If you just go for a paddle than you can stop thinking about wanting to go for a paddle.

Saturday, May 18, 2013

2013: Post 21 – Looking back in time

After yesterdays paddle Tony said he had things to do on Saturday, so no paddling.  We were planning to paddle on Sunday anyway...  But after I got home, put my gear away, and had some supper, the phone rang...  I didn't get to it in time and then checked the message on the answering machine… it was Tony… “call me when you get this….”  

Someone had seen a post from Tony about paddling in St. Philips on Saturday.  Trouble was it was a post from April but the guy thought it was current.  He was looking for some water time and was “ready to go…”  Tony didn't want to leave the guy hanging.  It must of took Tony about an hour on the phone, begging and pleading, but I mustered up the required intestinal fortitude and agreed to get on the water next day.  

We met Darryl this morning at St. Philips and we had a little chat on the slipway.  He had done a kayaking course last year (or was it the year before) but had not spent much time in his kayak… only half a dozen times last summer.  Today would be his first time in his kayak this year.  And so we paddled around a bit and then paddled directly into the wind for a little way.  He said he was cautious about turning around with the waves hitting him from the side… I remembered how intimidated I was when turning in waves back when I started my kayaking life… and how intimidating all aspects of kayaking were to me when I began.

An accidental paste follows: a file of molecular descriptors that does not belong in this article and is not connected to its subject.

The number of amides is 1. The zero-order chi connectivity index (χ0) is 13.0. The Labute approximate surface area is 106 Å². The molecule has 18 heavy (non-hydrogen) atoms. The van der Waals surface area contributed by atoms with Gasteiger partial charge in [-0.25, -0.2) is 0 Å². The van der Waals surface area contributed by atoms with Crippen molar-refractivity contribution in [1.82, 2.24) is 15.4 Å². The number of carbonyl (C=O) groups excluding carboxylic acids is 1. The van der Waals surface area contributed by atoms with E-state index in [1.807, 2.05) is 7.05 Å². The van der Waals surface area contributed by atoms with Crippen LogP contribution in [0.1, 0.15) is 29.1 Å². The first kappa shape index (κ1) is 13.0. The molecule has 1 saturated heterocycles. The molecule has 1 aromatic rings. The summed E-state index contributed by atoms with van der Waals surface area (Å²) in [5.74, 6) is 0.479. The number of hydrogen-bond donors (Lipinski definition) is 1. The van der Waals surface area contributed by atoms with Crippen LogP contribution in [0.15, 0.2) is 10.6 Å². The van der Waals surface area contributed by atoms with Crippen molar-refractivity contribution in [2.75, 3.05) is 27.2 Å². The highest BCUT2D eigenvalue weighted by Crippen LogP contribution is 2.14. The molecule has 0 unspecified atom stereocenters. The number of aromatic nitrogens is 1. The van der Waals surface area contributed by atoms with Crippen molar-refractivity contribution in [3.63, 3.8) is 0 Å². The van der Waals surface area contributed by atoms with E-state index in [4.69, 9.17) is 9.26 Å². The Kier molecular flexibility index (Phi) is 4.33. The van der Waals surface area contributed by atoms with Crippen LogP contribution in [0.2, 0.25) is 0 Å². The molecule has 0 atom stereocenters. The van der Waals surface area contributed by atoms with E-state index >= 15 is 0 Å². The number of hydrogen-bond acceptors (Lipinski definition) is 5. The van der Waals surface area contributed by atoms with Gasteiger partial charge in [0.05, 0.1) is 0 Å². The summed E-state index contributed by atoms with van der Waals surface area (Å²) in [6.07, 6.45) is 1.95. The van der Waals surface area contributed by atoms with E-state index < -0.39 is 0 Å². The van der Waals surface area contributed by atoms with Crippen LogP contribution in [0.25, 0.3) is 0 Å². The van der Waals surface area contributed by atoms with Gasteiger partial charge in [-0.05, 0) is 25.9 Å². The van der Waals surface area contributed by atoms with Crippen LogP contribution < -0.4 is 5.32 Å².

Over the next couple hours we paddled around a bit or just floated and chatted.  By the time we were ready to head back in Darryl said he was feeling more comfortable.  That’s the thing of it… the more time you spend in your kayak the more comfortable you become, and the more skill you develop.  You start off knowing next to nothing about it,  and wonder what you've gotten yourself into the first time you’re in a kayak.  Those six-inch waves might look really big, but then they start to become smaller and are replaced by those big one-foot waves.  You learn how to brace and how to roll, and how to rescue somebody...  Later those one-foot waves are replaced by big two-foot waves...  After enough time four-foot waves do not feel big at all and you start to really enjoy the paddling.  Along the way you may not have even realized that you started to forget to think about things like torso rotation, or leaning your kayak into the waves as it approaches your beam.  You just started to do those things automatically, and then the wonderful world of kayaking really starts to open up before you…

Next thing you know you’re in a cove with a relative newcomer to the sport of kayaking.  They’re telling you about how intimidating the waves are when they are hitting the side of their kayak as they are trying to turn around.  It’s like looking back in time at yourself…

Here’s some pics from this morning…

Darryl and Tony having a chat



Two thumbs up!

Some more chatting...

Rinsing off the salt water in the river

I don’t think you really ever forget about when you started kayaking, or the journey you've had from when you started to wherever it is you are now in your development as a kayaker.  But it’s interesting to be reminded now and then of what it was like in the beginning... and then to wonder about where this kayaking obsession just might take you…

1 comment:

  1. That was the post I thought you might make Dean. Well put!

    Tony :-)